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US extends travel mask mandate by a month

The US Federal mask mandate on public transportation, which was set to expire March 18, will be extended for one month, according to an official at the Transportation Security Administration, reports David Slotnick for The Points Guy.

The mandate, which was set to expire in January but was extended for two months due to the surge in COVID-19 cases caused by the omicron variant, has been in place since shortly after the Biden administration came into office in January 2021.

Masks will continue to be required during air travel to, from or within the United States and at U.S. airports, as well as on trains, buses, taxis and other forms of public transit.

“During that time, CDC will work with government agencies to help inform a revised policy framework for when, and under what circumstances, masks should be required in the public transportation corridor,” a TSA spokesperson said. “This revised framework will be based on the COVID-19 community levels, risk of new variants, national data, and the latest science. We will communicate any updates publicly if and/or when they change.”

The extension comes weeks after the Centers for Disease Control and Prevention issued new guidance setting benchmarks to allow communities to loosen their indoor mask mandates. Every state has since lifted — or has announced plans to lift — its requirement for face coverings. The CDC is reportedly developing new guidance for mask use on forms of public transit, expected to be finalized next month, that would allow the current mandate to be lifted.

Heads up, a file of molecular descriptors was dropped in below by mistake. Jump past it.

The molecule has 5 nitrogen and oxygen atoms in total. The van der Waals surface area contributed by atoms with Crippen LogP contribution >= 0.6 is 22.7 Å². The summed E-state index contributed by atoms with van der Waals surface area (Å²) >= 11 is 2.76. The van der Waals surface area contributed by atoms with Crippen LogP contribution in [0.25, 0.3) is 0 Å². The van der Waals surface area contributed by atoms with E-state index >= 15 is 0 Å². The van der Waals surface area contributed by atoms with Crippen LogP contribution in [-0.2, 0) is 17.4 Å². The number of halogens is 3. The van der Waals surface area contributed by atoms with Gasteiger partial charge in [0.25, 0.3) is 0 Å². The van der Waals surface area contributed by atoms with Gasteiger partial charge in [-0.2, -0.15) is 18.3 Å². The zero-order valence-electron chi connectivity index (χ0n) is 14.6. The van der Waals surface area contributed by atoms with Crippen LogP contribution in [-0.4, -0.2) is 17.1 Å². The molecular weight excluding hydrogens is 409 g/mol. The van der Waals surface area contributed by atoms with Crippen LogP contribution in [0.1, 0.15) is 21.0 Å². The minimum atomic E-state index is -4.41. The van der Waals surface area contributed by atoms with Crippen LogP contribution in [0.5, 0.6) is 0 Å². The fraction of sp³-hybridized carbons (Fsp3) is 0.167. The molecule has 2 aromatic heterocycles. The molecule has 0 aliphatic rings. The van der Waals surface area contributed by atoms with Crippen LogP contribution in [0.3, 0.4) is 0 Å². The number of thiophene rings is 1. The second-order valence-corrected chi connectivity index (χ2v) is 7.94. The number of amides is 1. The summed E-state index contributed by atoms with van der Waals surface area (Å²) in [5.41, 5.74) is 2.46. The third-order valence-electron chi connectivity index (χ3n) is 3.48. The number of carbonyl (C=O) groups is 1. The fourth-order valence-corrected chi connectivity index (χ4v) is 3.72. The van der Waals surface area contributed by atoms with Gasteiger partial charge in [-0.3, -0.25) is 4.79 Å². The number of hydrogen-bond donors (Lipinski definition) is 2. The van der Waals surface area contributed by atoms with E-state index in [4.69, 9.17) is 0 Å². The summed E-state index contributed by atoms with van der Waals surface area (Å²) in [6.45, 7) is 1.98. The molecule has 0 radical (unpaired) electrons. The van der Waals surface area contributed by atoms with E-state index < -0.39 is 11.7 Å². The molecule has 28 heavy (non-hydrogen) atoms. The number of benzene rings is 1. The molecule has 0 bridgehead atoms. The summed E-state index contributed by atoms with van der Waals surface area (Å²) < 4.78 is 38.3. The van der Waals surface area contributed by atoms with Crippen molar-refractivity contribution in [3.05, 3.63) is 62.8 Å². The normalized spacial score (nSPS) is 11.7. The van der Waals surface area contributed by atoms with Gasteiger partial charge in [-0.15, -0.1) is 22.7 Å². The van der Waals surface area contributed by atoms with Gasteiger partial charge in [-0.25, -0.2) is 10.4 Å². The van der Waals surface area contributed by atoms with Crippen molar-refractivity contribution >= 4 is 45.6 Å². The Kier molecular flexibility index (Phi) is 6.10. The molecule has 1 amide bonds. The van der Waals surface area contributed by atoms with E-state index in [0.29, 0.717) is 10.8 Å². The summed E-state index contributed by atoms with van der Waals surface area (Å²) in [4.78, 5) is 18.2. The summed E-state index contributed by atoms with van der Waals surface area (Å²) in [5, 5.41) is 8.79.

In January, the federal government issued a 90-day extension of the public health emergency declaration surrounding the pandemic. The PHE designation is currently slated to lift on April 16, two days before the extended mask mandate’s expiration.

It’s not clear whether the PHE will be extended. The emergency declaration being lifted would have sprawling impacts, including the potential expiration of emergency use authorizations for numerous vaccines and treatments, along with an end to some insurance payments for telehealth services.

It was not immediately clear what impact the PHE lifting would have on travel-related policies, such as the requirement for Americans traveling internationally to show a negative COVID-19 test before reentering the country.
The CDC and White House did not immediately return requests for comment.

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